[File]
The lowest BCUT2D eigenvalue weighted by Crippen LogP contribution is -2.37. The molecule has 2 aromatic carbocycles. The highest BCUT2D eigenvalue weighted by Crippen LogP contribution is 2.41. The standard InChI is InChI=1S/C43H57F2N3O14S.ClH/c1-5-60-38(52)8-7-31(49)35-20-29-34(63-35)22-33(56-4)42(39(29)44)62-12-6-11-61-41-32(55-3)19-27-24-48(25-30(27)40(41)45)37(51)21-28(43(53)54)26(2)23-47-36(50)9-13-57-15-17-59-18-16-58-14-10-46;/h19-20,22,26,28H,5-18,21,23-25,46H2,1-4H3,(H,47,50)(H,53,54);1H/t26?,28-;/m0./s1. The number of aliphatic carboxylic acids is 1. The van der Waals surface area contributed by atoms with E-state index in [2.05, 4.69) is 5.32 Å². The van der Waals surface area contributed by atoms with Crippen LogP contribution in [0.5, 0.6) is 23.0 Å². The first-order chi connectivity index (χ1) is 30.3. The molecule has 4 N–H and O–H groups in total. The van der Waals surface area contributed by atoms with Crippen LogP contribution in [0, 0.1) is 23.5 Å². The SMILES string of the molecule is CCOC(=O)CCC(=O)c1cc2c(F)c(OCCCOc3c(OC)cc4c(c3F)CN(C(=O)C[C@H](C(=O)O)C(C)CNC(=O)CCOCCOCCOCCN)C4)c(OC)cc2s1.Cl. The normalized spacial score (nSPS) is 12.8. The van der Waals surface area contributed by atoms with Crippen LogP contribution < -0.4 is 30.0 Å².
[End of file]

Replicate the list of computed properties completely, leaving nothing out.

The lowest BCUT2D eigenvalue weighted by Crippen LogP contribution is -2.37. The molecule has 2 aromatic carbocycles. The highest BCUT2D eigenvalue weighted by Crippen LogP contribution is 2.41. The standard InChI is InChI=1S/C43H57F2N3O14S.ClH/c1-5-60-38(52)8-7-31(49)35-20-29-34(63-35)22-33(56-4)42(39(29)44)62-12-6-11-61-41-32(55-3)19-27-24-48(25-30(27)40(41)45)37(51)21-28(43(53)54)26(2)23-47-36(50)9-13-57-15-17-59-18-16-58-14-10-46;/h19-20,22,26,28H,5-18,21,23-25,46H2,1-4H3,(H,47,50)(H,53,54);1H/t26?,28-;/m0./s1. The number of aliphatic carboxylic acids is 1. The van der Waals surface area contributed by atoms with E-state index in [2.05, 4.69) is 5.32 Å². The van der Waals surface area contributed by atoms with Crippen LogP contribution in [0.5, 0.6) is 23.0 Å². The first-order chi connectivity index (χ1) is 30.3. The molecule has 4 N–H and O–H groups in total. The van der Waals surface area contributed by atoms with Crippen LogP contribution in [0, 0.1) is 23.5 Å². The SMILES string of the molecule is CCOC(=O)CCC(=O)c1cc2c(F)c(OCCCOc3c(OC)cc4c(c3F)CN(C(=O)C[C@H](C(=O)O)C(C)CNC(=O)CCOCCOCCOCCN)C4)c(OC)cc2s1.Cl. The normalized spacial score (nSPS) is 12.8. The van der Waals surface area contributed by atoms with Crippen LogP contribution < -0.4 is 30.0 Å².